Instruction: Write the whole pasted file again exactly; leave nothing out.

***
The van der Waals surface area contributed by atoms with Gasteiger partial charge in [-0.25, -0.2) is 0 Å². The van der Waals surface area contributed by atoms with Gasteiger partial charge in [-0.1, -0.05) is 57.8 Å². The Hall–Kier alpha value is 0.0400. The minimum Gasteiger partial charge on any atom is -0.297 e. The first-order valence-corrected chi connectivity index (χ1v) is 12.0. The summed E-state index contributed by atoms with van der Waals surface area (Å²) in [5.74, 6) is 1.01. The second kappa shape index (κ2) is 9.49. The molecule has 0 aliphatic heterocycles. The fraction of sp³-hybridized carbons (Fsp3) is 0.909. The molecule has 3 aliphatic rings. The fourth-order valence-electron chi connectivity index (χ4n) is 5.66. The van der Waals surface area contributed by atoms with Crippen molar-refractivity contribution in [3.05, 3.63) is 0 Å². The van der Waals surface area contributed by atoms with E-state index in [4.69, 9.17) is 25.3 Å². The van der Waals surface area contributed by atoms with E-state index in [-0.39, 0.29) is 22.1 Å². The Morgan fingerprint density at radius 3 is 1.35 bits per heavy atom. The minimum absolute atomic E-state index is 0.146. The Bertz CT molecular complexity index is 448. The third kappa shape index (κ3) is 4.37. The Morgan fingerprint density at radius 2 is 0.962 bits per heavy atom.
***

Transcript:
The van der Waals surface area contributed by atoms with Gasteiger partial charge in [-0.25, -0.2) is 0 Å². The van der Waals surface area contributed by atoms with Gasteiger partial charge in [-0.1, -0.05) is 57.8 Å². The Hall–Kier alpha value is 0.0400. The minimum Gasteiger partial charge on any atom is -0.297 e. The first-order valence-corrected chi connectivity index (χ1v) is 12.0. The summed E-state index contributed by atoms with van der Waals surface area (Å²) in [5.74, 6) is 1.01. The second kappa shape index (κ2) is 9.49. The molecule has 0 aliphatic heterocycles. The fraction of sp³-hybridized carbons (Fsp3) is 0.909. The molecule has 3 aliphatic rings. The fourth-order valence-electron chi connectivity index (χ4n) is 5.66. The van der Waals surface area contributed by atoms with Crippen molar-refractivity contribution in [3.05, 3.63) is 0 Å². The van der Waals surface area contributed by atoms with E-state index in [4.69, 9.17) is 25.3 Å². The van der Waals surface area contributed by atoms with E-state index in [-0.39, 0.29) is 22.1 Å². The Morgan fingerprint density at radius 3 is 1.35 bits per heavy atom. The minimum absolute atomic E-state index is 0.146. The Bertz CT molecular complexity index is 448. The third kappa shape index (κ3) is 4.37. The Morgan fingerprint density at radius 2 is 0.962 bits per heavy atom.